Craftworks Restaurants and Breweries, which includes nearly 200 restaurants including Big River Grille and Bluewater Grille, moved its 100-plus-employee headquarters to Main Street in April. The Center for Integrative Medicine had a groundbreaking Saturday for its new office on Main Street, and a new 17,000-square-foot grocery, Enzo's Market, is set to open next year.

Moreland said he expects to see the same pattern with Glass Street and the East Chattanooga community.

The traffic is certainly there. Glass Street carries 10,000 to 11,000 vehicles a day and is a direct path from downtown to the Volkswagen plant, according to Glass House organizers.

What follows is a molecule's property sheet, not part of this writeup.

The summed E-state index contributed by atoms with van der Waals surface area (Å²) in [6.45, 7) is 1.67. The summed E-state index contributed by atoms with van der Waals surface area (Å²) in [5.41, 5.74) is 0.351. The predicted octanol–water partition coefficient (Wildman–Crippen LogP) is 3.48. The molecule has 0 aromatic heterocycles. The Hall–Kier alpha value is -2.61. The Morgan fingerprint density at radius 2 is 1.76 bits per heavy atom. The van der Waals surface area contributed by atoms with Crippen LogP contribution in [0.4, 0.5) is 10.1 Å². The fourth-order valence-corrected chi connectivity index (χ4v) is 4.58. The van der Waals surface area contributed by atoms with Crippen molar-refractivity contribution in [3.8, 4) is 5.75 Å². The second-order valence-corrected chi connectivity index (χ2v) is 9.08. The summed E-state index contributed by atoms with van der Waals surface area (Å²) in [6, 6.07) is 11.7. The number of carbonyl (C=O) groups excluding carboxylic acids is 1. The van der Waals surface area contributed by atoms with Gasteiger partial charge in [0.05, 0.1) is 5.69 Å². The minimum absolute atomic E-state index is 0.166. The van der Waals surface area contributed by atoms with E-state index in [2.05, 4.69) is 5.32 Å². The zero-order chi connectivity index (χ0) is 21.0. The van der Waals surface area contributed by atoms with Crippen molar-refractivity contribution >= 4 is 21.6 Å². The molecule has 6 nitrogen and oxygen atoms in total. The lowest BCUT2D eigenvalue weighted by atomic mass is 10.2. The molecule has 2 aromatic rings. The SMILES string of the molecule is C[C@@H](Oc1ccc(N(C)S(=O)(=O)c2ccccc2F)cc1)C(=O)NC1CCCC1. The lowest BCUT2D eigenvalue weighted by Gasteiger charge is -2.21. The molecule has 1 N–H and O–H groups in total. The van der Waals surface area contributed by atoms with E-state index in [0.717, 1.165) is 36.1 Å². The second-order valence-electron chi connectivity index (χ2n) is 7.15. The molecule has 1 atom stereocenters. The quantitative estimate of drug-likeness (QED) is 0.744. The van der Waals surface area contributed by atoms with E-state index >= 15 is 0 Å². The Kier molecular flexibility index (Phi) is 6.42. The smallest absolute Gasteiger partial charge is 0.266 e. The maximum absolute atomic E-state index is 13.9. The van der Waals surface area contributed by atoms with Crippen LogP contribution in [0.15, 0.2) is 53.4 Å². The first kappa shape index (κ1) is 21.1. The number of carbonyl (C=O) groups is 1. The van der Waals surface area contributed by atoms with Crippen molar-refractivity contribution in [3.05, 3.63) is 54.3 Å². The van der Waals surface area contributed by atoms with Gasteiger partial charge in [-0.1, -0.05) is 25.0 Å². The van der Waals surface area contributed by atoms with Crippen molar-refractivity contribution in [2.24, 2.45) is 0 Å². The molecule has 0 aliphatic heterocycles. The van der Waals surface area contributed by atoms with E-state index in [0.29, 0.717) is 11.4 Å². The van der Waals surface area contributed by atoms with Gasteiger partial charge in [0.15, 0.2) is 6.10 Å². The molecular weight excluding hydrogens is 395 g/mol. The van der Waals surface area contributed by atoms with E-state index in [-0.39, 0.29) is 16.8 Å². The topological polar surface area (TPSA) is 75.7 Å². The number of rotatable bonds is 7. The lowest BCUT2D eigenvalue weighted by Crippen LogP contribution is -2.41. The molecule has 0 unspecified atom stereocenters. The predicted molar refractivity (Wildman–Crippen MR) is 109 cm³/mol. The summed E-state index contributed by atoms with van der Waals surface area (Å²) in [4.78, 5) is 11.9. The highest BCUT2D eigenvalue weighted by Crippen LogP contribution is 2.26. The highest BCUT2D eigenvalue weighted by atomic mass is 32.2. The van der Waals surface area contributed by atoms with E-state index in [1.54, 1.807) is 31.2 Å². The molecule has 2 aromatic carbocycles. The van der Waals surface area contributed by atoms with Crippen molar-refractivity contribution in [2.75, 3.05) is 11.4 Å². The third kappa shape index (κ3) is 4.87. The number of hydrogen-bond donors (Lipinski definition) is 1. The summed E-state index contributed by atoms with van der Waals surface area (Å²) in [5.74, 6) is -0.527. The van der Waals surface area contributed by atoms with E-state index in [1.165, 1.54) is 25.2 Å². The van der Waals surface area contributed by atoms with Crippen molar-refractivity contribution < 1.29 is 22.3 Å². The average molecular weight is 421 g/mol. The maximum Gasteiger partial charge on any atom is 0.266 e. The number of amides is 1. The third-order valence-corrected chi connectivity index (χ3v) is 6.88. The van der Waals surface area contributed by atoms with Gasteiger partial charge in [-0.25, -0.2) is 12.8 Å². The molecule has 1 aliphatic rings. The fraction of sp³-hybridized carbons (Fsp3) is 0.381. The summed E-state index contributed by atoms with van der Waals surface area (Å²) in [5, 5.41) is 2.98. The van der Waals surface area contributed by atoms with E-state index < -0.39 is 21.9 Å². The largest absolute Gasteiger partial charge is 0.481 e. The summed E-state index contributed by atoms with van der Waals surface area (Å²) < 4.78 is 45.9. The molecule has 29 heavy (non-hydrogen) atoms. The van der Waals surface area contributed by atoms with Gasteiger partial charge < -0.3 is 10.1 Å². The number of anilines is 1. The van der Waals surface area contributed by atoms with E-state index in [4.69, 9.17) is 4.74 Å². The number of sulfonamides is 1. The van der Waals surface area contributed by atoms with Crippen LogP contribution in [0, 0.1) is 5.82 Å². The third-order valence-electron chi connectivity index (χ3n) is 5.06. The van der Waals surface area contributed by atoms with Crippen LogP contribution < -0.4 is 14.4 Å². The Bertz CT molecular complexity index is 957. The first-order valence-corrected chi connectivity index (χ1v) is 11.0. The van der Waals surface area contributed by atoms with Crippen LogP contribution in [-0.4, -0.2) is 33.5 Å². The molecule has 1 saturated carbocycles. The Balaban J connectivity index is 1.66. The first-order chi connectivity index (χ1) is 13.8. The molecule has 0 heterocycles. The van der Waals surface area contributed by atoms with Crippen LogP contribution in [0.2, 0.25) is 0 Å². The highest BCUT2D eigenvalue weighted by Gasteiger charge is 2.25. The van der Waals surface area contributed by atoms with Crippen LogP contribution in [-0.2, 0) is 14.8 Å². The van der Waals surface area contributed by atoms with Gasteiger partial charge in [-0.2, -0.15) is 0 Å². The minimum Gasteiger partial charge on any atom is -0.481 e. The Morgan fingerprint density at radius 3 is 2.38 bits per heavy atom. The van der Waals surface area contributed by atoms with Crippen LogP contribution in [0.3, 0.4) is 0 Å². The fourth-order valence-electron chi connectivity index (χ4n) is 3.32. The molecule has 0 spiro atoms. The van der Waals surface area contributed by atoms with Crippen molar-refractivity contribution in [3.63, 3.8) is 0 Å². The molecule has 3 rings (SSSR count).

A streetscape plan might seem like a small beginning, but the goal is to fix up as much as possible with limited resources. The streetscape plan will be paid for in part by a $300,000 Artspace grant awarded to the Glass House Collective. Glass House also is seeking other funding sources.

Having more people on the street could make the community safer because criminals will know that people are present and watching, said local architect David Barlew, who drew many of the sketches for the presentation.

Other renderings were made by designers and architects when American Institute of Architects conference participants visited Glass Street this year.

The long climb begins

Even before the Glass House Collective came in January, Glass Street residents had organized the Glass Farm Neighborhood Association in 1999 and begun to make progress.